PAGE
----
It’s important to include the last point, the Nixon comparison, because of just how damning that accusation could have been. Stephen Gordon, writing in Maclean’s, took a similar position to Moffatt’s about the damage this could do, saying flatly, “if we are extremely lucky, this episode will be quickly forgotten.” To be clear here, I think this is the most likely outcome; Canadians seem to be forgiving about attempted shenanigans and I predict the response generally will be “no harm, no foul.” So I’m speaking to Liberals when I say we need to accept and understand just how bad this could have been. We’re reacting here to the possibility of a recruitment; an actual recruitment could have been a disaster.

From the Globe article, Carney is alleged to have be Frank McKenna’s choice for leader. That needs to sink in because that means we’re talking about the Messiah’s Messiah. But instead of the second coming, we’re left with pre-made attacks from both sides just waiting for him. Rather than a new direction with a Liberal saviour, there would be a direct link that could be made between him and every sin of which the Liberal party has ever been accused. In context, an attempt to rise above the ugliness of partisan politics may have succeeded only at tarring another good man with the same ugly brush. And this is the lesson: there’s no rising above it.

As much as I hate to see the Liberal party pulled through the mud on account of some “unnamed senior Liberals” (again), on balance, I would say the controversy that is emerging around the party’s failed recruitment of Mark Carney gives us the opportunity to learn from our mistakes. We are not going to get past the leader-driven reality of our political conversation but we also can’t short-circuit it; credibility is not all that transferable. There is no eminent Canadian, beyond reproach, who can step forward and lead us back to the promised land. They will get pulled down into it. That’s why, if Carney is the anti-Trudeau, I support Justin Trudeau now more than ever. Our only hope is a fighter who can get in the mud and get dirty, clashing with the other parties, who at the end of the day will remember their principles after they win. That, right now, is the best we can offer Canadians.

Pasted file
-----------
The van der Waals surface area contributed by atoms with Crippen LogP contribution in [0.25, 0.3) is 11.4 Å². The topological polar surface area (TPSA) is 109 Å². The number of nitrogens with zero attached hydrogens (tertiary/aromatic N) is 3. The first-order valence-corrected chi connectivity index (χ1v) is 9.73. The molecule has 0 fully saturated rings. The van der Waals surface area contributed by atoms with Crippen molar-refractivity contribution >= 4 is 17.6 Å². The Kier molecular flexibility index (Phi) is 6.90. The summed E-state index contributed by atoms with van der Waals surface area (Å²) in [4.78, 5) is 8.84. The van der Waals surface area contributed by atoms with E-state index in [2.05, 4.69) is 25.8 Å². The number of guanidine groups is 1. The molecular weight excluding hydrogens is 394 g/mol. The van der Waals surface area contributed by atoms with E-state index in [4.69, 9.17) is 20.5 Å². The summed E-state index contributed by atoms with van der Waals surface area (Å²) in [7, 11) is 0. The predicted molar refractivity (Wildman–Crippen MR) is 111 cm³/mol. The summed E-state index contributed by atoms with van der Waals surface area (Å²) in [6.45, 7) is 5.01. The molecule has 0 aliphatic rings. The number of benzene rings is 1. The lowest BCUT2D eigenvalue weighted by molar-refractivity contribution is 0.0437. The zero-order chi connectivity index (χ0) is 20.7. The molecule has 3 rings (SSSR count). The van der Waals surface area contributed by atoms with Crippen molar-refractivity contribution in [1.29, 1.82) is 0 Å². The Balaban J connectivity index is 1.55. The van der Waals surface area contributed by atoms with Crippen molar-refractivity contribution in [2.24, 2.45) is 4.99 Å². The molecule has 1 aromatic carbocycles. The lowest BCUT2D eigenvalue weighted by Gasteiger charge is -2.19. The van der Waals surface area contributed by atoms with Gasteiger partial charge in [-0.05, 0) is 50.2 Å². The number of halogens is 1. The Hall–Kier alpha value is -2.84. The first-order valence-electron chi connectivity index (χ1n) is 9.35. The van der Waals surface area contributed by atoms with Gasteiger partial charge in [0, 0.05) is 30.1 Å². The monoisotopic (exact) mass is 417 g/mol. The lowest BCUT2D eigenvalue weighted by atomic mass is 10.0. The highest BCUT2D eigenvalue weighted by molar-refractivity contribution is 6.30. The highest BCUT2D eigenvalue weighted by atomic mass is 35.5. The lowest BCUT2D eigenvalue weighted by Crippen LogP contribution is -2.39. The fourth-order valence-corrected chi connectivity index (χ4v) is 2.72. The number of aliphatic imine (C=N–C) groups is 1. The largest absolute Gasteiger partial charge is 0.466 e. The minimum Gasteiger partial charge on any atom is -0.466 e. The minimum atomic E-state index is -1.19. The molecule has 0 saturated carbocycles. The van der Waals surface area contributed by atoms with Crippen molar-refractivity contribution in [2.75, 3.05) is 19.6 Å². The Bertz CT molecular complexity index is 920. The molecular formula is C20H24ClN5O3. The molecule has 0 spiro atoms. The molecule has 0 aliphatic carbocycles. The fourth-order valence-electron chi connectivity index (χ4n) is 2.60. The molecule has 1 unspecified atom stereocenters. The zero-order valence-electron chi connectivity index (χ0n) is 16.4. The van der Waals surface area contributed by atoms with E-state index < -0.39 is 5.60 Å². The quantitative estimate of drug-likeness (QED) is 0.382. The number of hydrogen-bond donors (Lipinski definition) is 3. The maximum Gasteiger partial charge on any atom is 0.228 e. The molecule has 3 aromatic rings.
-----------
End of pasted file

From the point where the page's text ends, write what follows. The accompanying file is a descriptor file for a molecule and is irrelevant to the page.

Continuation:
This is the counter-intuitive lesson of this whole experience: if we want to be non-partisan, we have to be partisan first. If we want peace and electoral reform and cooperation, we have to fight for it first. The Liberal party is full of good people, passionate about their ideals, who want to do good for this country, but so are the other parties. We’ll keep having these kinds of problems, as long as we keep pretending.

We’re not above partisanship.

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3 Comments on “Non-partisan partisanship”

  1. Andrew F says:

    My concern is that partisanship destroys earnestness and altruism. A partisan movement that attains power seeks to preserve the system that delivered it.

    The CPC’s promises of reform and transparency were blown away by the corrosive partisanship of that organization and its leader. I don’t doubt the same will be true of Mulcair and his NDP. These are not models I would want to emulate.

  2. Woodrow says:

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    Many thanks for sharing!